12th September 2022

Spring barley performs better as strategic part of rotation

LF Papworth contract farms for 20 landowners in and around north-east Norfolk, growing potatoes, vining peas, beans, wheat, barley, oilseed rape and sugar beet.  “We always look at a paired cropping approach with the overall GM in mind, there’s no point in drilling wheat into a field where we have struggled to lift potatoes early enough, as it just doesn’t perform, and anything that yields under the 8t/ha mark will just drag down the overall GM.”

Kit Papworth“Where we can get 100t/ha off a sugar beet crop at £20t/ha, followed by a spring barley that yields 10t/ha with a £20-£25 malting premium, the GM’s work out
well.  We would not get the same figures from a second wheat, and as we don’t have blackgrass due to our wide rotation, we aren’t restricted.”

“A typical year would see 300-350ha of spring barley grown both for feed and malting contracts. We tend to grow a balance of malting and seed barley; having and securing a market is crucial before making the decision to grow a spring barley crop. “

“This makes malting barley variety choice straightforward as it’s important to grow a variety that the market wants; as growers we must be led by end users. The variety needs a good set of agronomics behind it, and it also needs to be able to yield – we would be looking to push our yields up to 10t/ha. We grow Concerto for all of these reasons, and over several years, Concerto has not yet let us down.”

All of the Concerto grown by LF Papworth is sold to a local group ABC ,which supplies Crisp Malting, the leading independent malster in the UK, with plants in Norfolk, Essex, Suffolk and also Scotland.

Mr Papworth also grows seed crops for Limagrain as he believes this is a useful way of seeing new and upcoming varieties in situ. “However the malsters must want the variety irrespective of how it performs on farm.”

Concerto was the first non-GN, dual use spring barley variety to be recommended in the UK.

Dual purpose malting barleys are those that, after testing by the IBD, have proved to be suitable for both Brewing and Malt Distilling. Currently there are only two non-GN varieties on the RL with full approval from the Institute of Brewing and Distilling, Concerto and son of Concerto, Odyssey.

The specific requirements of the two markets can be quite different, particularly in the levels of grain nitrogen required. Malt distillers typically need barley with a nitrogen content below 1.65%, whereas brewers look for nitrogen content of between 1.65% and 1.85%.

This pipeline of varieties from breeders Limagrain UK continues to bring new varieties to the market with flexible marketing options and improved agronomics.

Recommended in 2015 Octavia and Sienna are dual purpose types (brewing and malt distilling), and Olympus is suitable for malt and grain distilling, and this year Ovation (suitable for feed) and Origin (very high yielding, non-GN)  have been added to the Recommended List. All of these varieties, bar the feed variety Ovation, are under testing with the IBD.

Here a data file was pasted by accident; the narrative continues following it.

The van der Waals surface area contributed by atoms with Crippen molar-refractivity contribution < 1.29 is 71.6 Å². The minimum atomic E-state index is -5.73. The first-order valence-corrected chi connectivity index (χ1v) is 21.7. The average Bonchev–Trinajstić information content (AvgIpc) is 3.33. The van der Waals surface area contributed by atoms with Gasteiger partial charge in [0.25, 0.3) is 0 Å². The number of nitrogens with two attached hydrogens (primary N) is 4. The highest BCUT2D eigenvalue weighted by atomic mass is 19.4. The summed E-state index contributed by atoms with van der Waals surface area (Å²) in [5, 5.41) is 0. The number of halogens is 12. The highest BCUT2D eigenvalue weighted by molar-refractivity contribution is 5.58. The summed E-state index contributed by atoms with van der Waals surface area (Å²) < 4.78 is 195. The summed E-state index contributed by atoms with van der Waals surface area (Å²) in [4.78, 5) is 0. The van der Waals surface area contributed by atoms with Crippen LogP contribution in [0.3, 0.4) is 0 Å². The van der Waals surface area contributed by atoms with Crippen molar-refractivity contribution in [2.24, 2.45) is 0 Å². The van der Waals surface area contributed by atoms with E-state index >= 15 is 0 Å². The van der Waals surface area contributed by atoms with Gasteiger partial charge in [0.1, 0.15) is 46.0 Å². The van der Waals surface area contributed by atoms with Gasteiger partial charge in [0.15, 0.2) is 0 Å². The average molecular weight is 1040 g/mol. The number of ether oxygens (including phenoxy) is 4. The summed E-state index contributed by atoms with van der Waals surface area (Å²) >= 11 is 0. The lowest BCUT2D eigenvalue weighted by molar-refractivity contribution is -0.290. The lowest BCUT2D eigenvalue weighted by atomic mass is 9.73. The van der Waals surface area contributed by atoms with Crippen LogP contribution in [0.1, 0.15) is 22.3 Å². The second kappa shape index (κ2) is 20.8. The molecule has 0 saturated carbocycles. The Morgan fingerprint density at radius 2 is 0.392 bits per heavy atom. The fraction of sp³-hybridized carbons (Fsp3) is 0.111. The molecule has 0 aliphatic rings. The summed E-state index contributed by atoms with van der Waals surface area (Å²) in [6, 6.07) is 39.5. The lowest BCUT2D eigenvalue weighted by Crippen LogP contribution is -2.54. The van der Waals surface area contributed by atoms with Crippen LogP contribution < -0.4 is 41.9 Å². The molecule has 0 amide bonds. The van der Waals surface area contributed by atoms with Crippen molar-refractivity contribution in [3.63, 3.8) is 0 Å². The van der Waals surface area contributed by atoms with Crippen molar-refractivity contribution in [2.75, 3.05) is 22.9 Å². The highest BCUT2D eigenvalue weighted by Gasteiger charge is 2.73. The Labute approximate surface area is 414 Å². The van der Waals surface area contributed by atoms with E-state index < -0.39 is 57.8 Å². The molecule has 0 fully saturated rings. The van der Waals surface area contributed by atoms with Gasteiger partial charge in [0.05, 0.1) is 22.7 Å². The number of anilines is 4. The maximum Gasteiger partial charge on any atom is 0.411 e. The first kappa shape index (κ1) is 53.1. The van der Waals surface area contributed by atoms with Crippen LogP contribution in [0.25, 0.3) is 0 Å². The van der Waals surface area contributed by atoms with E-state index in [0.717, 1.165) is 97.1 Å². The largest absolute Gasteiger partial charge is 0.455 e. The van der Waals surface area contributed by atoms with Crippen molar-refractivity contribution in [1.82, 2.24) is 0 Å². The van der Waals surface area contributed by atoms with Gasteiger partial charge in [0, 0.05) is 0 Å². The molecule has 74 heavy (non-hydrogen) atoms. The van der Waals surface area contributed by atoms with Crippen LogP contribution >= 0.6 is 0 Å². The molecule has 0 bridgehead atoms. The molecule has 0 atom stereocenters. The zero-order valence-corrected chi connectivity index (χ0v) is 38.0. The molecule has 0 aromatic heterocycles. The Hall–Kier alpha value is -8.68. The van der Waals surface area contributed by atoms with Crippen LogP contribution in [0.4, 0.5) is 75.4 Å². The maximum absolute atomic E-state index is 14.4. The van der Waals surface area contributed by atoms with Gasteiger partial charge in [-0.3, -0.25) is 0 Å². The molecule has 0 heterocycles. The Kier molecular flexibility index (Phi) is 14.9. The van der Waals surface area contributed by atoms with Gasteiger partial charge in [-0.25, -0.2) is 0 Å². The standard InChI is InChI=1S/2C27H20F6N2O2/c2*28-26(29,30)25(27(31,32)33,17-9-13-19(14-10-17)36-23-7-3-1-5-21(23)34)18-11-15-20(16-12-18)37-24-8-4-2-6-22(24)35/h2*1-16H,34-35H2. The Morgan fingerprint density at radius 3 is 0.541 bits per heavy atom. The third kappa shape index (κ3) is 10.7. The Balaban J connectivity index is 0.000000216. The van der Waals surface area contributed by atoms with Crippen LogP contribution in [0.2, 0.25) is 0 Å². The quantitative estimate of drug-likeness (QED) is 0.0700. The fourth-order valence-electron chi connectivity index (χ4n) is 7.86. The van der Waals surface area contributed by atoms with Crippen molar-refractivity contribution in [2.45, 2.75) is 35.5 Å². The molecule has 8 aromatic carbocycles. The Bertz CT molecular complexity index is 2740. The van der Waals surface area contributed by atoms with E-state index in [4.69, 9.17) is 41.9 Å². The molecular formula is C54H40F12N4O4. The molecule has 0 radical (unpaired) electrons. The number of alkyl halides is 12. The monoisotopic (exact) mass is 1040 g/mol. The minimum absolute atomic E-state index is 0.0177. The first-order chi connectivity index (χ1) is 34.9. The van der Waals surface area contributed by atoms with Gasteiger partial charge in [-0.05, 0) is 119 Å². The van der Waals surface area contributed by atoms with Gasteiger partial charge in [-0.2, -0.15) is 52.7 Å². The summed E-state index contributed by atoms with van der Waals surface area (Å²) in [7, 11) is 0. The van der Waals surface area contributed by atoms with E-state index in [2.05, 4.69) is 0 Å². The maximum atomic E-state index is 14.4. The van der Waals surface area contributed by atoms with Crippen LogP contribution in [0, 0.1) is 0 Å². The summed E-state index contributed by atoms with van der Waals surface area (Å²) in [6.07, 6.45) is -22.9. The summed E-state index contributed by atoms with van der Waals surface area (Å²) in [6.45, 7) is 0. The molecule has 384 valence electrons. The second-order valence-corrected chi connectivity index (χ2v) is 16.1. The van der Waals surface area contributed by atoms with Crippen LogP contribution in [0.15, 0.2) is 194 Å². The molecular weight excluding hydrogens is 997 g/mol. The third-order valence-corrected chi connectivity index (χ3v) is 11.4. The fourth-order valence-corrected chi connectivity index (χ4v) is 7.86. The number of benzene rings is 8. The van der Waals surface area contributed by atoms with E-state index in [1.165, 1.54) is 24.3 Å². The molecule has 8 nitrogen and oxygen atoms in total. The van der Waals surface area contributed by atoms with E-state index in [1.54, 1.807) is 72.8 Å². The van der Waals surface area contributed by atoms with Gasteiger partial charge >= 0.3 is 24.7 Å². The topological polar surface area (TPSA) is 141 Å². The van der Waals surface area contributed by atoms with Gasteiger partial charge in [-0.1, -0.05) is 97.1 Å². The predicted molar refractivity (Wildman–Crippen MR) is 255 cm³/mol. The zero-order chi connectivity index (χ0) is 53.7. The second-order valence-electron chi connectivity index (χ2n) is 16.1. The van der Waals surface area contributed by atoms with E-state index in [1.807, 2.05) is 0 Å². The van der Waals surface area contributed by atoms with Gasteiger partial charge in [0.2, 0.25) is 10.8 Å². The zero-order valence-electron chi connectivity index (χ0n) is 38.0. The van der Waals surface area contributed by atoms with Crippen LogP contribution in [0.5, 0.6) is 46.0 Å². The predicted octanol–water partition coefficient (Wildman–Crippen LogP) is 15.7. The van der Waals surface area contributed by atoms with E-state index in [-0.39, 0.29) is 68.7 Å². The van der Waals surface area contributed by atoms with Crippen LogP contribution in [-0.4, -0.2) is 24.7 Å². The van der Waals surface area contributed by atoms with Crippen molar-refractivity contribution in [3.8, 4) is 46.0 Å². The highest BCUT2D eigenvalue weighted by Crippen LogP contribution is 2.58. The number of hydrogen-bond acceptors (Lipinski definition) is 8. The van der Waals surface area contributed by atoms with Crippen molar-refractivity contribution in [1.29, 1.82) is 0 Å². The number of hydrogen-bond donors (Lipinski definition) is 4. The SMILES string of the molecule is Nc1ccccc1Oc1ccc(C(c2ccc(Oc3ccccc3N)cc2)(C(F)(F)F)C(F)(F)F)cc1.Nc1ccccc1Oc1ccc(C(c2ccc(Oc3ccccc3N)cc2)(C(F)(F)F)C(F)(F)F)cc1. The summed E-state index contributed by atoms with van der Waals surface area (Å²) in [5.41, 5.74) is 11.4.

Establishment and harvest priority

In order to get these yields, Mr Papworth recognises the crucial importance of good establishment. “It’s important not to drill into cold soils, we aim for 85% establishment and if this is not achieved it’s usually because the crop has been drilled when soils are too wet or cold.  We would not drill any spring barley crops before Christmas and will wait until March if ground conditions are not right.”

“We have recently started using liquid fertiliser and rates are varied according to soil type and crop potential. Half goes on at drilling and the rest as soon as conditions allow us to travel. On the lighter soils, manganese helps to get the crops going.”

Maintaining quality at harvest does mean that the spring barley crops needs to be a focus once they are ready -delaying harvest just increases the risk of skinning and germination so it’s not a risk worth taking, Mr Papworth is keen to point out.

So is spring barley a good option for growers this spring?

It looks like there could be more spring barley in the ground this year than expected, with indications that winter wheat, oilseed rape and winter barley plantings are down, says Les Daubney,  arable marketing director for Limagrain UK.

Certified tonnages from harvest 2015 for winter wheat are showing a 12.7% reduction for England & Wales, whilst Scotland has remained fairly steady, he says.

“There will be some farm saved seed to compensate for the certified figures that will reduce the shortfall, and some seed could still be in store – all in all I would say that plantings being down by 7 – 10% in England and Wales, would be about right.”

Winter barley also looks to be down, by about up to 10% across England and Wales. There may well be a weather effect here as well but most of this is probably a reflection of another drop in the maltster’s use of winter malting barley.”

Of course with more spring barley in the ground, there will be a surplus at harvest, so it is important to choose a variety with flexible marketing options. Non-GN, dual purpose varieties offer that flexibility and can be sold for both brewing and malt distilling.

Currently, Odyssey and Concerto are the only two varieties fully approved for both brewing and malt distilling, and based on this 50% of all the malting barley bought in England and Scotland by MAGB ( Malsters Association of Great Britain) from the 2014 harvest was Odyssey or Concerto.

Back to News